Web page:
There are seven burning candles in the Kinara Lampstand representing the Seven-Principles of the modern winter festival Kwanzaa. Kwanzaa is an annual celebration of African-American culture that is held from December 26 to January 1, culminating in a communal feast called Karamu, usually held on the 6th day. It was created by Dr. Maulana Karenga, based on African harvest festival traditions from various parts of Africa, including West and Southeast Africa. Kwanzaa was first celebrated in 1966.
For centuries in Northern Europe and the Scandinavian countries, symbolic Holiday candles have had a special if not superstitious significance. By the Middle Ages it was very important for a family to burn the large white Yule Candle on the eve of Christmas until the mid-day family meal on Christmas day. In Scotland, if the candle flame went out before midnight, it was believed that the family would soon face a great disaster. In Ireland, the Yule Candles were made so huge that the candle holders had be cut out of huge turnips in order to be used as candlesticks. Because the Yule Candle first started as a pagan tradition later to be adopted by European and Scandinavian Christians the traditional superstitions attached to the Yule Candle became problematic in regards to its religious significance.
Well Reunion, once again it’s Christmas Eve, and we have gathered to celebrate in the gospel and carols, and to worship in prayer and communion Jesus the Light of the World.
One of our Christmas traditions at Reunion Community is the Advent candles and wreath, centered by the Christ candle. Each Sunday of Advent we light an additional candle on the wreath as both a reminder and anticipation of the promise of Jesus to come again. That’s usually just a small part of our Advent celebration, but this Advent season we did something a little different – we attached the promise of Advent to call of Christ to love beyond love. To love as He loved – beyond Himself, beyond the splendor of heaven, beyond the glory of the Father to the depravity, deception, and wounds of humanity.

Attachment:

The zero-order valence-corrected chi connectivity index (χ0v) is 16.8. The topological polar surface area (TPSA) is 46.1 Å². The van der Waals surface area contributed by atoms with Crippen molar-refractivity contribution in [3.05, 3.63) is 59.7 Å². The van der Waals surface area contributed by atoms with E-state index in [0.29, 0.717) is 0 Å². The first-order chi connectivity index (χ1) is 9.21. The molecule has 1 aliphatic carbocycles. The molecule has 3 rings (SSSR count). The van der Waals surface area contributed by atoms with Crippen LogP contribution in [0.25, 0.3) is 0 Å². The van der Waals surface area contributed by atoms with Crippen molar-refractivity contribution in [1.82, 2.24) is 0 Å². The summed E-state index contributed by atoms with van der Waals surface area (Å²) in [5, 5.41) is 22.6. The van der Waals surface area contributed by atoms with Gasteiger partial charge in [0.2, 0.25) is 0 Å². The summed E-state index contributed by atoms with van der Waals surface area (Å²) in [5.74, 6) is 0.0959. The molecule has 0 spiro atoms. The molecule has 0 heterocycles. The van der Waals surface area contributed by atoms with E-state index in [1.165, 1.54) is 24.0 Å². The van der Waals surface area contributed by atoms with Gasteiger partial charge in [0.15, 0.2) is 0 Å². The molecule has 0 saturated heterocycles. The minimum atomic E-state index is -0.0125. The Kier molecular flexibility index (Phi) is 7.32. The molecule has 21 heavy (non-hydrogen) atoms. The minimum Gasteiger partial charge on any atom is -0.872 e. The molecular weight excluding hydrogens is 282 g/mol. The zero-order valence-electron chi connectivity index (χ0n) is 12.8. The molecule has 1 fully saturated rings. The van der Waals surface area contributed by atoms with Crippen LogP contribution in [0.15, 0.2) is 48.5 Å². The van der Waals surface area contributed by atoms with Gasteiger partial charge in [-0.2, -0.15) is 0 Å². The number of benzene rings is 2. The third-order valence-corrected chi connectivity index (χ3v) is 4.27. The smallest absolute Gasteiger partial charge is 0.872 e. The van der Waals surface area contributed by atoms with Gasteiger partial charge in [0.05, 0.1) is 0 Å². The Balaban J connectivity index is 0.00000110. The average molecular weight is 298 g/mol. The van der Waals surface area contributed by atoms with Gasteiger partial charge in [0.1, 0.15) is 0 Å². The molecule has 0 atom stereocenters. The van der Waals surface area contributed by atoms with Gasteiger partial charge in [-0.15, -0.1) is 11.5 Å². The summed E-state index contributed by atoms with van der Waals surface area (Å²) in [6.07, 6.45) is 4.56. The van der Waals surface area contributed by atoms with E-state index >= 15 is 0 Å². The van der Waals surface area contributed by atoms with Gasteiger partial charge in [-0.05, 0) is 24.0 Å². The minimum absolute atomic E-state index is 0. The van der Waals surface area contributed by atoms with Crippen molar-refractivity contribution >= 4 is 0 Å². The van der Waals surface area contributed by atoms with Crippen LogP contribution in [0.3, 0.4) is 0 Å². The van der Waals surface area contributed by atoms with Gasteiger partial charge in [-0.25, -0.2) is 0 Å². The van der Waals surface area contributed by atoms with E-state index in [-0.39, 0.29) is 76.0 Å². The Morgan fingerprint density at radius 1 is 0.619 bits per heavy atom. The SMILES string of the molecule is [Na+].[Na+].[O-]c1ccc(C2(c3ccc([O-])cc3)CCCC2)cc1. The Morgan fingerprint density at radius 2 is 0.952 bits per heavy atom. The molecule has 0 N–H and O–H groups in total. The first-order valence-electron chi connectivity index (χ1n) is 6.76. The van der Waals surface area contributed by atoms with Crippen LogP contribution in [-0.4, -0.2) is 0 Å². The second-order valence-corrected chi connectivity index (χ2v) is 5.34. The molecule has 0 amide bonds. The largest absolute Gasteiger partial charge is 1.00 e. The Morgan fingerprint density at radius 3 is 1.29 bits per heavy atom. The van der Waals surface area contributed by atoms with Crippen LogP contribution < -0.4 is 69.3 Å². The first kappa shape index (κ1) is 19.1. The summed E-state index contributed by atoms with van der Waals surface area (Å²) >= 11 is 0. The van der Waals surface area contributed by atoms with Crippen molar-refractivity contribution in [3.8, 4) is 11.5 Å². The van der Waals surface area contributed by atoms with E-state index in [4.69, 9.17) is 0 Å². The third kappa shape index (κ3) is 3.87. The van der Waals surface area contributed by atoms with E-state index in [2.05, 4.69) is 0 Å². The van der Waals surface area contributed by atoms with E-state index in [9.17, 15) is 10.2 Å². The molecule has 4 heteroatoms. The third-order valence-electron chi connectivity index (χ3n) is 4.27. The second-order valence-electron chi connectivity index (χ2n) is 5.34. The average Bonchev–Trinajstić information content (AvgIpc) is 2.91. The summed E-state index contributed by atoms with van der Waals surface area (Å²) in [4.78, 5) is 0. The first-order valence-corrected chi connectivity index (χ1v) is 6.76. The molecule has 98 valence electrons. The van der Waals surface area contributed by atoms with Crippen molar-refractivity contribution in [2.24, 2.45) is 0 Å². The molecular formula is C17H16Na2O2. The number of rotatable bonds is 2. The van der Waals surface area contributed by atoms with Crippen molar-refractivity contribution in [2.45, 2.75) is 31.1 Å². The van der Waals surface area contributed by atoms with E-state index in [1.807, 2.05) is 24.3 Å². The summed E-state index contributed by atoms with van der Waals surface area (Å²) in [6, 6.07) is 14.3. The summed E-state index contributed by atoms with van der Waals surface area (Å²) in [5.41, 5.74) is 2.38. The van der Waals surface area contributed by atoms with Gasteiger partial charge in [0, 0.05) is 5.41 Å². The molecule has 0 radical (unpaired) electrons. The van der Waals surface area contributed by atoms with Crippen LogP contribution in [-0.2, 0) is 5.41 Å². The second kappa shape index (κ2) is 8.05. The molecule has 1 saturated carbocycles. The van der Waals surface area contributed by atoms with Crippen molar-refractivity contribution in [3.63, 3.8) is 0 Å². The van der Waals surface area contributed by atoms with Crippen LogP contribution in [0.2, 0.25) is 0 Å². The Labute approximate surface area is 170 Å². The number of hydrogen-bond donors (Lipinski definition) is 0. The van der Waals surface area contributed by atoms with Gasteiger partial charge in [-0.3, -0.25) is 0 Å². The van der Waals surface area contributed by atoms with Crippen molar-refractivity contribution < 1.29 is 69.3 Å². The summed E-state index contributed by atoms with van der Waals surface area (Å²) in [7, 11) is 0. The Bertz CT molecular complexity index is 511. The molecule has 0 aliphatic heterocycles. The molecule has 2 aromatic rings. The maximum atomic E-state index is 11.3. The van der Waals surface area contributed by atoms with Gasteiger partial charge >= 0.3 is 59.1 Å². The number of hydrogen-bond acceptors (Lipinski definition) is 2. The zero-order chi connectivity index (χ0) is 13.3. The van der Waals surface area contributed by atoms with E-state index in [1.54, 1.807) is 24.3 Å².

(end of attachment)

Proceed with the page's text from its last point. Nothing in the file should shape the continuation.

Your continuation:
For our Advent messages on Sunday mornings, we also used the traditional candles on the Advent wreath as the themes of virtue for our weekly readings. For example, the first advent candle represents hope, so the first Sunday of Advent we looked at hope in light of Christmas and the Christmas story. The second candle represents peace, so the second Sunday we looked at peace and how it relates to Christmas. And then we did the same for the third and fourth advent candles which represent joy and love.
But you may have noticed there’s one candle left in the wreath, and that is the center candle, also called the Christ Candle. On Christmas Eve we light our Christ Candle along with all four Advent candles.
The Christ Candle represents the light that the Son brought into the world when he was miraculously born to Mary His mother, God in the flesh. The fact that the Advent candles remain on Christmas Eve puts the focus on this special moment of birth, the moment of transition from the prophecy of the ancient prophets to fulfillment of His birth in Bethlehem.
And so this being Christmas Eve we have lit all four outside candles as well as the center candle in celebration of not only the tradition of a Christian Christmas, but of His promise to never leave us or forsake us, to call us from darkness into His marvelous light, to be lamp to our feet and a light to our path, to lead us into righteousness for His name sake, to be the light in us as we set ourselves on the hill for the world to see. To shine before others so that they might see the glory of our Father in heaven. The Christ candle is in the center because the Christ candle reminds us that Jesus is the center of Christmas. The four outer candles are all important, but they only make sense with Jesus at the center. Yes, Christmas is a time of hope, peace, joy and love, but once again, this is only because of Jesus the light and life of the world. And so tonight I want us to look to Him once again as the center of not only Christmas, but look to Him as the center of our being - our life - our light - our Lord and King.
[Light the Christ Candle and Lead into Communion]